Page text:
With roots that go back to François Boch's ceramic business, founded in 1748, and Nicolas Villeroy's earthenware factory, founded in 1791, Villeroy & Boch was established in 1836 and is now one of the leading pottery companies in Germany. By the 1880s the firm was producing high‐quality bone china, floor tiles, and architectural ceramics, moving into large‐scale production of sanitary ware by the turn of the century. At this time the company rarely pioneered in design terms, although it produced quality work that embraced contemporary aesthetic trends, such as Art Nouveau. During a period of readjustment after the First World War the company devoted resources to technical development. Something of the Modernist spirit of the Bauhaus was reflected in Villeroy & Boch's products with the employment in 1932 of Hermann Gretsch, who designed the Freia service. After the Second World War the company maintained its reputation as a design‐conscious company, commissioning designers such as Luigi Colani and Paloma Picasso. She began her relationship with the company in 1987 with the development of a series of tiles, followed by tableware, cutlery, and glass. In the same year Villeroy & Boch became a public limited company. In 1989, after the purchase of the Dutch company Ucosan, Villeroy & Boch diversified into plastic baths and showertrays, expanding further into bathroom furniture after 1991 when it bought into an Austrian company, Das Bad. In 1990 Villeroy & Boch began trading on the Stock Exchange, purchasing significant shareholdings in other companies over the next decade. These included the Hungarian ceramic sanitary ware and tile manufacturer Alfoldi Porcelángyár (1992), the Romanian sanitary ware and tile manufacturer Mondial SA (1996), the Italian ceramic group Ceramica Ligure (1997), and Gustavsberg (2000).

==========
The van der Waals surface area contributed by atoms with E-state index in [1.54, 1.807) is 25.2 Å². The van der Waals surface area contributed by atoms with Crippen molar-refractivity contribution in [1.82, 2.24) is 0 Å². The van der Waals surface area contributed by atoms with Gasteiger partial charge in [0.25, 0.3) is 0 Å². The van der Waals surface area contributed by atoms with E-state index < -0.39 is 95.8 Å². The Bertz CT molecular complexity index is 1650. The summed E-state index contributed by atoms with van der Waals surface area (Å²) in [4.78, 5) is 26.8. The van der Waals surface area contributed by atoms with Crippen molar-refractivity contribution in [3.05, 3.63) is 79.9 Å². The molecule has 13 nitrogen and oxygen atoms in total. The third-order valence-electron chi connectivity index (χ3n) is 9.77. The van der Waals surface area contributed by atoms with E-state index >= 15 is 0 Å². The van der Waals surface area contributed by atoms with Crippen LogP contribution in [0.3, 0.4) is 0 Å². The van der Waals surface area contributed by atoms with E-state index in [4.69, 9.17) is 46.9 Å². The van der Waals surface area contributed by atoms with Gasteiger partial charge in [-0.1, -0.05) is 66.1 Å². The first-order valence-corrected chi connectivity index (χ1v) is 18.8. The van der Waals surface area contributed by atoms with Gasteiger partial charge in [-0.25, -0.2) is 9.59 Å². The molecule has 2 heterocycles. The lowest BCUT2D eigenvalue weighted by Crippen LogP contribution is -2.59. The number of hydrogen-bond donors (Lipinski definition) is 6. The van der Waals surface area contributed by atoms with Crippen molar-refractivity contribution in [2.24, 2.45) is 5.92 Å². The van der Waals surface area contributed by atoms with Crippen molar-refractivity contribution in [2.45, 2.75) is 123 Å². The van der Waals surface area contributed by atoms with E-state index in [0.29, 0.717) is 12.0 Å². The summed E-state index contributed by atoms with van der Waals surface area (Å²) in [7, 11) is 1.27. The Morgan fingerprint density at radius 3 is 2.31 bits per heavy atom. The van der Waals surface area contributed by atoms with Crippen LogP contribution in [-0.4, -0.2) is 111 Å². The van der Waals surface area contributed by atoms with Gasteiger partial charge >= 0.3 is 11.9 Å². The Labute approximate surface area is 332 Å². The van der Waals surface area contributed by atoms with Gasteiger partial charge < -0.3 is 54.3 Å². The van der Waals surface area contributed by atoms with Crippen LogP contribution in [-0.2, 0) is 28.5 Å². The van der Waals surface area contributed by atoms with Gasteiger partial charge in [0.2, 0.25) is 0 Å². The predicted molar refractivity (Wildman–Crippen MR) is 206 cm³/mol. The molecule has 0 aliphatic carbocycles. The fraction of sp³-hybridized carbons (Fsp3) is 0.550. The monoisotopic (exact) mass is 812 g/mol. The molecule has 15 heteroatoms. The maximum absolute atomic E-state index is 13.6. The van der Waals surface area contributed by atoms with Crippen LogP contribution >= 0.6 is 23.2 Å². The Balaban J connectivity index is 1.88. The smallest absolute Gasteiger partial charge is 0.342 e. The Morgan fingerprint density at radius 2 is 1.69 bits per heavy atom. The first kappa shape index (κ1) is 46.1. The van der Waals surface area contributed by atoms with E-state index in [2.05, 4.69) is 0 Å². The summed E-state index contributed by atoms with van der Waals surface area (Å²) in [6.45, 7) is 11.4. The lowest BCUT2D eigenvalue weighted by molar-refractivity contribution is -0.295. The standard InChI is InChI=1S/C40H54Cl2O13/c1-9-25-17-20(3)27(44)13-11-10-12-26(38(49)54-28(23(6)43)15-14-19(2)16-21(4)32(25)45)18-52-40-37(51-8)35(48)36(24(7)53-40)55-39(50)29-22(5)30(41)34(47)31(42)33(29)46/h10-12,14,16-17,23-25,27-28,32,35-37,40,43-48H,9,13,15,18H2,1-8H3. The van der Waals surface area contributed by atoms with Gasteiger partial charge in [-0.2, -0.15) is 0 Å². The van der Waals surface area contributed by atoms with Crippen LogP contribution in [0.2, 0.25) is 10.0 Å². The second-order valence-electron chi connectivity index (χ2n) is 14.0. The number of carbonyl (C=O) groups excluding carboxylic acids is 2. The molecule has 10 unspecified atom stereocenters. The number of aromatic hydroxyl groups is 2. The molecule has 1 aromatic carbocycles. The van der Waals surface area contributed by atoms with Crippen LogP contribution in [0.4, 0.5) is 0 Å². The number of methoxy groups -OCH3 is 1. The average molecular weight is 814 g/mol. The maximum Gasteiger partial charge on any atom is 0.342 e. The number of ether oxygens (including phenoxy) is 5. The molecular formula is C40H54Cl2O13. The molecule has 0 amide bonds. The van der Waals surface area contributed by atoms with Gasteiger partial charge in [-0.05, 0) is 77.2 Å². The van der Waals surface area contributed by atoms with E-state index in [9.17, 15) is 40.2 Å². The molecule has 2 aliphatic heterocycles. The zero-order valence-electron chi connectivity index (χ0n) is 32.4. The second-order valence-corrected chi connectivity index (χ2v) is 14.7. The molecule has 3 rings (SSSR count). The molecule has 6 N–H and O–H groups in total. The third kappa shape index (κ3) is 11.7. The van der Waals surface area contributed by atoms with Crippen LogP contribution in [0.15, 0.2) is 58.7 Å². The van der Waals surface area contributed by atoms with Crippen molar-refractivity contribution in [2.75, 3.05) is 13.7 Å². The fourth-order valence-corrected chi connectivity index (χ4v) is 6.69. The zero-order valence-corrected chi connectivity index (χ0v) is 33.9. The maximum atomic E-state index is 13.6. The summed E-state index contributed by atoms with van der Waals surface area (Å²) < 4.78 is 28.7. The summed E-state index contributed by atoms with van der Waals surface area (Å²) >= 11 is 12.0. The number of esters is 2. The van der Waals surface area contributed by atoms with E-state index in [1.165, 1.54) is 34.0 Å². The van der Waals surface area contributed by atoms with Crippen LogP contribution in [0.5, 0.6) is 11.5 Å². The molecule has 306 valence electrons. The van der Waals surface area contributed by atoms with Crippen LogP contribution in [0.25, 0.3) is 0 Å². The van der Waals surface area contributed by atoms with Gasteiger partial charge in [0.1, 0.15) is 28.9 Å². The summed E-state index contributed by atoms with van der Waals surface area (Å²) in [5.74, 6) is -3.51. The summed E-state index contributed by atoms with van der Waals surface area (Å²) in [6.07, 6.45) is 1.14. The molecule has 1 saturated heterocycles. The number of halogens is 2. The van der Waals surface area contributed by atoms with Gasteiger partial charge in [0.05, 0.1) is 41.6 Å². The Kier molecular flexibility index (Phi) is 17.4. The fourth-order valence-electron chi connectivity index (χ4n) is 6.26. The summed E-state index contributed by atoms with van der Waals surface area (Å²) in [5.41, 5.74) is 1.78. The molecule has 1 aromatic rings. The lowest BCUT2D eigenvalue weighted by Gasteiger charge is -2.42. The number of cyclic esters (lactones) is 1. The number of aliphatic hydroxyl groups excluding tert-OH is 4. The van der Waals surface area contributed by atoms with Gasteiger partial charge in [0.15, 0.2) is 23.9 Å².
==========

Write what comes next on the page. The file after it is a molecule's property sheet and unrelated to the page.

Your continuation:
Subjects: Decorative Arts, Furniture, and Industrial Design — Industrial and Commercial Art.